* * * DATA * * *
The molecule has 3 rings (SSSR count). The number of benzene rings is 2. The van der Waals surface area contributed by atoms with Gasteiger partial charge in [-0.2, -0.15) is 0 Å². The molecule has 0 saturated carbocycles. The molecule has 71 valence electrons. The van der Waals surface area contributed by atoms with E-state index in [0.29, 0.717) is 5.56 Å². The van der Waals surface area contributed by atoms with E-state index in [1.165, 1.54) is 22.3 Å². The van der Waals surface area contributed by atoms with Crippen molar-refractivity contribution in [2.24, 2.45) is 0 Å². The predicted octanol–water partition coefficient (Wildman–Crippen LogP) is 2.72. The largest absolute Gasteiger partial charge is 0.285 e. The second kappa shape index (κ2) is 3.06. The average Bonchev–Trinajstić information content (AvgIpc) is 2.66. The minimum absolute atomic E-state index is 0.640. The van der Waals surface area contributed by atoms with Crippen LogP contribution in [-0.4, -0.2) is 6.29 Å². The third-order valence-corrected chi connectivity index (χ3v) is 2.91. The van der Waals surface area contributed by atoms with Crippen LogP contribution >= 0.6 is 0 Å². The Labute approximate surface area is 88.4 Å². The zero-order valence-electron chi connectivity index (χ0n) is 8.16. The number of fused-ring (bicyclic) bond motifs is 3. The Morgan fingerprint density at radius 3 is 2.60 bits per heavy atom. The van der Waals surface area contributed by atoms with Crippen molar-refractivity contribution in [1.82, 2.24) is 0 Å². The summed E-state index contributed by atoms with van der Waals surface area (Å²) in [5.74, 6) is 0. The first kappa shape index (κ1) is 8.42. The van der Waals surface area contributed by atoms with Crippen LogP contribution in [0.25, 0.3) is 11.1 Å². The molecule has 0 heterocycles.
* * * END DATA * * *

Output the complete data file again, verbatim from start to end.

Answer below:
The molecule has 3 rings (SSSR count). The number of benzene rings is 2. The van der Waals surface area contributed by atoms with Gasteiger partial charge in [-0.2, -0.15) is 0 Å². The molecule has 0 saturated carbocycles. The molecule has 71 valence electrons. The van der Waals surface area contributed by atoms with E-state index in [0.29, 0.717) is 5.56 Å². The van der Waals surface area contributed by atoms with E-state index in [1.165, 1.54) is 22.3 Å². The van der Waals surface area contributed by atoms with Crippen molar-refractivity contribution in [2.24, 2.45) is 0 Å². The predicted octanol–water partition coefficient (Wildman–Crippen LogP) is 2.72. The largest absolute Gasteiger partial charge is 0.285 e. The second kappa shape index (κ2) is 3.06. The average Bonchev–Trinajstić information content (AvgIpc) is 2.66. The minimum absolute atomic E-state index is 0.640. The van der Waals surface area contributed by atoms with Crippen LogP contribution in [-0.4, -0.2) is 6.29 Å². The third-order valence-corrected chi connectivity index (χ3v) is 2.91. The van der Waals surface area contributed by atoms with Crippen LogP contribution >= 0.6 is 0 Å². The Labute approximate surface area is 88.4 Å². The zero-order valence-electron chi connectivity index (χ0n) is 8.16. The number of fused-ring (bicyclic) bond motifs is 3. The Morgan fingerprint density at radius 3 is 2.60 bits per heavy atom. The van der Waals surface area contributed by atoms with Crippen molar-refractivity contribution in [1.82, 2.24) is 0 Å². The summed E-state index contributed by atoms with van der Waals surface area (Å²) in [5.74, 6) is 0. The first kappa shape index (κ1) is 8.42. The van der Waals surface area contributed by atoms with Crippen LogP contribution in [0.25, 0.3) is 11.1 Å². The molecule has 0 heterocycles.